By Steve Lambert and Jeremy Simes, The Canadian Press
Dashcam footage seized from a transport truck that collided with a minibus full of seniors, killing 15, shows the bus pulled into the lane where the truck had the right-of-way, Manitoba RCMP said Friday.
“We don’t know why the bus proceeded into the (truck’s) lane,” Supt. Rob Lasson told a news conference.
Lasson said they have not yet spoken with the driver of the bus, who remains in hospital along with nine other survivors of the fiery collision on the Trans-Canada Highway west of Winnipeg on Thursday.
Lasson stressed that the investigation is early and officers are still examining the mechanics of the vehicles, speeds and other potential factors.
“We are not assigning culpability or laying any blame at this time,” he said.
The truck driver has been released from hospital, added Lasson.
He said those who were on the bus headed for a day at a casino ranged in age from 58 to 88, and 19 were women while six were men.
Chief medical examiner John Younes said work continues on identifying the victims, using fingerprints, dental records and, if necessary, serial numbers on artificial hips and even DNA.
“The reason we have to undertake scientific means of identification is that most if not all of the deceased have significant facial trauma, so identifying them visually is not possible,” said Younes.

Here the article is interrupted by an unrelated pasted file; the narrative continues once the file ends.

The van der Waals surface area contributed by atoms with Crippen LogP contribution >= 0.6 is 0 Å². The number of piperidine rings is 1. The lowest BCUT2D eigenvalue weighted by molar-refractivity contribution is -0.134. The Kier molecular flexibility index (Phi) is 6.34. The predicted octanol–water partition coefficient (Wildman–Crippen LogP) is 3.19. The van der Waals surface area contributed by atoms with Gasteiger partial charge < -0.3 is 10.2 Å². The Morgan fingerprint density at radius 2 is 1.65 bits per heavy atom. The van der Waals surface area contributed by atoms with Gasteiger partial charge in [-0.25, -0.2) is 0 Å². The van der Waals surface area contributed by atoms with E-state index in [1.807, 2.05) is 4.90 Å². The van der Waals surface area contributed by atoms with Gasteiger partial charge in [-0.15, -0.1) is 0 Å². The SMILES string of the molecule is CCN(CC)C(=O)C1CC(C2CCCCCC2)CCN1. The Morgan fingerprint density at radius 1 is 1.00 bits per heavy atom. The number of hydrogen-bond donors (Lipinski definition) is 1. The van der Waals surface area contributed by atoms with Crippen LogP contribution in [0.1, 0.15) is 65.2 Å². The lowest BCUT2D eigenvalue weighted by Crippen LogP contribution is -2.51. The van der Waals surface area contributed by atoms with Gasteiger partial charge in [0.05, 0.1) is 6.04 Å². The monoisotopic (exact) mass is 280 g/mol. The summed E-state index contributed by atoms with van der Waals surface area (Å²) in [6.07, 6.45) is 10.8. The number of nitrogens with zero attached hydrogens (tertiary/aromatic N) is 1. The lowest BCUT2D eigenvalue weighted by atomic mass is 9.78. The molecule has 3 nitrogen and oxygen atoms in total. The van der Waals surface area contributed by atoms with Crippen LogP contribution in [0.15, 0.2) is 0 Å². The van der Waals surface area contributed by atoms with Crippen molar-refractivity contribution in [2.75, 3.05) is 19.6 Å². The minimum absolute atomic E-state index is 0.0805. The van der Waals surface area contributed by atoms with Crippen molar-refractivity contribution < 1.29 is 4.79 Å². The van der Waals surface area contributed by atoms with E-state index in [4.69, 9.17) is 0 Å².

He said authorities hope to have post-mortem examinations done by Monday and identifications completed by the middle of next week.
Earlier Friday, hospital officials said six of the 10 in hospital were in critical condition, and that most of the survivors had head injuries and broken bones.
They were among a group of seniors from Dauphin and the surrounding area on a trip to the Sand Hills Casino, when their minibus crashed with the semi-trailer near Carberry, 170 kilometres west of Winnipeg.
“This is an elderly cohort of patients, so recoveries will be long and, of course, can be complicated,” Dr. Shawn Young, chief operating officer of Health Sciences Centre Winnipeg, told an earlier news conference Friday.
In Dauphin, flags were at half-mast as residents awaited word on the fate of loved ones.
“There’s a lot of uncertainty right now,” Brad Michaleski, the provincial legislature member for Dauphin, said in an interview. “We’re just trying to get a handle on how large an issue is this for our area and we’re patiently waiting (on) RCMP.”
The bus had 25 people on board and departed from the Dauphin Active Living Centre.
Sandra Kaleta, who is involved with the seniors centre, said she had considered going on the bus Thursday.
“I don’t know why I changed my mind,” Kaleta said. “I just did.”
She said she knew some of the people on the bus and played Scrabble every Tuesday with one of them.
“I have no idea how she is,” said Kaleta. “I think that’s the hardest part. I can’t imagine what some of these families are going through.”
Kaleta said she recalled everyone feeling excited about going to the casino. It wasn’t a trip that happened often and the last one may have been before the COVID-19 pandemic, she added.
“It’s going to take years, not just days or months (to recover).”
This report by The Canadian Press was first published on June 16, 2023.
— With files from Brittany Hobson in Winnipeg and Dean Bennett in Edmonton